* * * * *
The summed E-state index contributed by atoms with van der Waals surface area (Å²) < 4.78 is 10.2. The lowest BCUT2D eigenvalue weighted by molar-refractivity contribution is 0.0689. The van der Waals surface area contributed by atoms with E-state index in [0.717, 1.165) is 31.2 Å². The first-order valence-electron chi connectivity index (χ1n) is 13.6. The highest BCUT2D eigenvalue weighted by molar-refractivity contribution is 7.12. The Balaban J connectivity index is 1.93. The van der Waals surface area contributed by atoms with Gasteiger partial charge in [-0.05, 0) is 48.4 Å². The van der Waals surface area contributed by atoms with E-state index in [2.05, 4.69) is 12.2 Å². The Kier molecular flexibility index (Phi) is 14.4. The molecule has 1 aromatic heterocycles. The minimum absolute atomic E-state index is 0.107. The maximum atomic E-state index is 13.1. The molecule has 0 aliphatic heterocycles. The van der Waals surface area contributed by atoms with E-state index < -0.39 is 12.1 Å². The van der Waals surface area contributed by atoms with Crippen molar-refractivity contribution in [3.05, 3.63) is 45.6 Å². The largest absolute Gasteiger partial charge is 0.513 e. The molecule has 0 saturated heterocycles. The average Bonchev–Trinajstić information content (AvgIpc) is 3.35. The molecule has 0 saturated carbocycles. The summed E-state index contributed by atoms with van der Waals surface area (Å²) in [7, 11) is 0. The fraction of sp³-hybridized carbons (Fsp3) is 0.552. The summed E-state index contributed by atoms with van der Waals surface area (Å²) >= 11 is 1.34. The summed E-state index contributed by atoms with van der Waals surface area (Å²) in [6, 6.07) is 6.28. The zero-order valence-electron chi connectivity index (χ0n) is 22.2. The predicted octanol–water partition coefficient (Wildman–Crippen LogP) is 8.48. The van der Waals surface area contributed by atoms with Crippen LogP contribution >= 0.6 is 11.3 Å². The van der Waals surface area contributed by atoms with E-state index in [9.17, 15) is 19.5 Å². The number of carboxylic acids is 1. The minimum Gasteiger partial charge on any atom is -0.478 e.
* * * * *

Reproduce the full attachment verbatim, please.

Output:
The summed E-state index contributed by atoms with van der Waals surface area (Å²) < 4.78 is 10.2. The lowest BCUT2D eigenvalue weighted by molar-refractivity contribution is 0.0689. The van der Waals surface area contributed by atoms with E-state index in [0.717, 1.165) is 31.2 Å². The first-order valence-electron chi connectivity index (χ1n) is 13.6. The highest BCUT2D eigenvalue weighted by molar-refractivity contribution is 7.12. The Balaban J connectivity index is 1.93. The van der Waals surface area contributed by atoms with Gasteiger partial charge in [-0.05, 0) is 48.4 Å². The van der Waals surface area contributed by atoms with E-state index in [2.05, 4.69) is 12.2 Å². The Kier molecular flexibility index (Phi) is 14.4. The molecule has 1 aromatic heterocycles. The minimum absolute atomic E-state index is 0.107. The maximum atomic E-state index is 13.1. The molecule has 0 aliphatic heterocycles. The van der Waals surface area contributed by atoms with E-state index < -0.39 is 12.1 Å². The van der Waals surface area contributed by atoms with Crippen molar-refractivity contribution in [3.05, 3.63) is 45.6 Å². The largest absolute Gasteiger partial charge is 0.513 e. The molecule has 0 saturated heterocycles. The average Bonchev–Trinajstić information content (AvgIpc) is 3.35. The molecule has 0 saturated carbocycles. The summed E-state index contributed by atoms with van der Waals surface area (Å²) in [7, 11) is 0. The fraction of sp³-hybridized carbons (Fsp3) is 0.552. The summed E-state index contributed by atoms with van der Waals surface area (Å²) >= 11 is 1.34. The summed E-state index contributed by atoms with van der Waals surface area (Å²) in [6, 6.07) is 6.28. The zero-order valence-electron chi connectivity index (χ0n) is 22.2. The predicted octanol–water partition coefficient (Wildman–Crippen LogP) is 8.48. The van der Waals surface area contributed by atoms with Crippen LogP contribution >= 0.6 is 11.3 Å². The van der Waals surface area contributed by atoms with E-state index in [9.17, 15) is 19.5 Å². The number of carboxylic acids is 1. The minimum Gasteiger partial charge on any atom is -0.478 e.